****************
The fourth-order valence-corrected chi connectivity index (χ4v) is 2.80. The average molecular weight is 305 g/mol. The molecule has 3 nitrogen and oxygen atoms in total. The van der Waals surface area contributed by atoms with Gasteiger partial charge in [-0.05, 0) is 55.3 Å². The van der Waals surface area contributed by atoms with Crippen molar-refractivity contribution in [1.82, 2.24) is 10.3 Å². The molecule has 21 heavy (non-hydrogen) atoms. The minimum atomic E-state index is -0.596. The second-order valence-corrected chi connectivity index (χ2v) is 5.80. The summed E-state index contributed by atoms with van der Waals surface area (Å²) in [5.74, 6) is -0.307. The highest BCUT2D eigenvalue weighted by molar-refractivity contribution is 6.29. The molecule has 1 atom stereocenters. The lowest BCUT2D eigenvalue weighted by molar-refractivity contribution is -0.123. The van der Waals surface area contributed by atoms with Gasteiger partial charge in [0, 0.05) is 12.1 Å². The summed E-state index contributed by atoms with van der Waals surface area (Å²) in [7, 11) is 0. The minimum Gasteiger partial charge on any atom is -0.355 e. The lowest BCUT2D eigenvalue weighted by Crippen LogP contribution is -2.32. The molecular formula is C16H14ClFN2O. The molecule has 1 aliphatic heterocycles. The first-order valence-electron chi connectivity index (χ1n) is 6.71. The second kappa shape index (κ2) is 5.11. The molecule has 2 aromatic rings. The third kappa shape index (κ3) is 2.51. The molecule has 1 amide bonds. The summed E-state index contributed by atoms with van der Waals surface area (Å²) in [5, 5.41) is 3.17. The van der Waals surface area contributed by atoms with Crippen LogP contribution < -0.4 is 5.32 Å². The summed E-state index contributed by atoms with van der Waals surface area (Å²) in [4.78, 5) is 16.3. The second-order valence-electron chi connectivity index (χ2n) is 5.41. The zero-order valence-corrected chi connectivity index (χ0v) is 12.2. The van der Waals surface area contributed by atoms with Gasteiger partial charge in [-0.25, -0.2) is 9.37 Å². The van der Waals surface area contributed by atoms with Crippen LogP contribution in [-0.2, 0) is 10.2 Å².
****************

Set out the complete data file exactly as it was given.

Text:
The fourth-order valence-corrected chi connectivity index (χ4v) is 2.80. The average molecular weight is 305 g/mol. The molecule has 3 nitrogen and oxygen atoms in total. The van der Waals surface area contributed by atoms with Gasteiger partial charge in [-0.05, 0) is 55.3 Å². The van der Waals surface area contributed by atoms with Crippen molar-refractivity contribution in [1.82, 2.24) is 10.3 Å². The molecule has 21 heavy (non-hydrogen) atoms. The minimum atomic E-state index is -0.596. The second-order valence-corrected chi connectivity index (χ2v) is 5.80. The summed E-state index contributed by atoms with van der Waals surface area (Å²) in [5.74, 6) is -0.307. The highest BCUT2D eigenvalue weighted by molar-refractivity contribution is 6.29. The molecule has 1 atom stereocenters. The lowest BCUT2D eigenvalue weighted by molar-refractivity contribution is -0.123. The van der Waals surface area contributed by atoms with Gasteiger partial charge in [0, 0.05) is 12.1 Å². The summed E-state index contributed by atoms with van der Waals surface area (Å²) in [7, 11) is 0. The minimum Gasteiger partial charge on any atom is -0.355 e. The lowest BCUT2D eigenvalue weighted by Crippen LogP contribution is -2.32. The molecular formula is C16H14ClFN2O. The molecule has 1 aliphatic heterocycles. The first-order valence-electron chi connectivity index (χ1n) is 6.71. The second kappa shape index (κ2) is 5.11. The molecule has 2 aromatic rings. The third kappa shape index (κ3) is 2.51. The molecule has 1 amide bonds. The summed E-state index contributed by atoms with van der Waals surface area (Å²) in [5, 5.41) is 3.17. The van der Waals surface area contributed by atoms with Crippen LogP contribution < -0.4 is 5.32 Å². The summed E-state index contributed by atoms with van der Waals surface area (Å²) in [4.78, 5) is 16.3. The second-order valence-electron chi connectivity index (χ2n) is 5.41. The zero-order valence-corrected chi connectivity index (χ0v) is 12.2. The van der Waals surface area contributed by atoms with Gasteiger partial charge in [-0.25, -0.2) is 9.37 Å². The van der Waals surface area contributed by atoms with Crippen LogP contribution in [-0.2, 0) is 10.2 Å².